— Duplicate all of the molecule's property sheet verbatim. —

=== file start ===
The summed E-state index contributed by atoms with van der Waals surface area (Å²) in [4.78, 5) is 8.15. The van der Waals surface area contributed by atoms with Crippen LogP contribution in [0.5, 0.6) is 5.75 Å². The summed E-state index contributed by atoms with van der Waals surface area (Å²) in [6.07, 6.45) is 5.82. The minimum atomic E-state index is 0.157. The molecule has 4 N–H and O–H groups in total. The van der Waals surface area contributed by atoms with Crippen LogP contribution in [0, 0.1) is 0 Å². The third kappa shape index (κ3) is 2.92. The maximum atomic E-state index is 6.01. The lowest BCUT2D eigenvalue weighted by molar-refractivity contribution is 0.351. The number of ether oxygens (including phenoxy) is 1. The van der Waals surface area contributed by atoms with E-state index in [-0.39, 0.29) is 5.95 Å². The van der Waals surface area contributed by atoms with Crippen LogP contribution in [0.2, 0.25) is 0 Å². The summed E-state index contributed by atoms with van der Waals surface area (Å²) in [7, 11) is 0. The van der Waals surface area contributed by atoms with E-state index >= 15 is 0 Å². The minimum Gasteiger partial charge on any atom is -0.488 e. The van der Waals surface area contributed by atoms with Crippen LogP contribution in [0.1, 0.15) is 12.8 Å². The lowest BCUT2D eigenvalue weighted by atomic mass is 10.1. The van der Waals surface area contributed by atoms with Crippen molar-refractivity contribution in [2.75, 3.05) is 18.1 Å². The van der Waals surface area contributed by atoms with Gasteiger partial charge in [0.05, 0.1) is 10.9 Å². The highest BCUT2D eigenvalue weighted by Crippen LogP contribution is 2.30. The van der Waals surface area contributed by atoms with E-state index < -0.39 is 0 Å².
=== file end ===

The summed E-state index contributed by atoms with van der Waals surface area (Å²) in [4.78, 5) is 8.15. The van der Waals surface area contributed by atoms with Crippen LogP contribution in [0.5, 0.6) is 5.75 Å². The summed E-state index contributed by atoms with van der Waals surface area (Å²) in [6.07, 6.45) is 5.82. The minimum atomic E-state index is 0.157. The molecule has 4 N–H and O–H groups in total. The van der Waals surface area contributed by atoms with Crippen LogP contribution in [0, 0.1) is 0 Å². The third kappa shape index (κ3) is 2.92. The maximum atomic E-state index is 6.01. The lowest BCUT2D eigenvalue weighted by molar-refractivity contribution is 0.351. The number of ether oxygens (including phenoxy) is 1. The van der Waals surface area contributed by atoms with E-state index in [-0.39, 0.29) is 5.95 Å². The van der Waals surface area contributed by atoms with Crippen LogP contribution in [0.2, 0.25) is 0 Å². The summed E-state index contributed by atoms with van der Waals surface area (Å²) in [7, 11) is 0. The van der Waals surface area contributed by atoms with E-state index >= 15 is 0 Å². The minimum Gasteiger partial charge on any atom is -0.488 e. The van der Waals surface area contributed by atoms with Crippen LogP contribution in [0.1, 0.15) is 12.8 Å². The lowest BCUT2D eigenvalue weighted by atomic mass is 10.1. The van der Waals surface area contributed by atoms with Crippen molar-refractivity contribution in [2.75, 3.05) is 18.1 Å². The van der Waals surface area contributed by atoms with Gasteiger partial charge in [0.05, 0.1) is 10.9 Å². The highest BCUT2D eigenvalue weighted by Crippen LogP contribution is 2.30. The van der Waals surface area contributed by atoms with E-state index < -0.39 is 0 Å².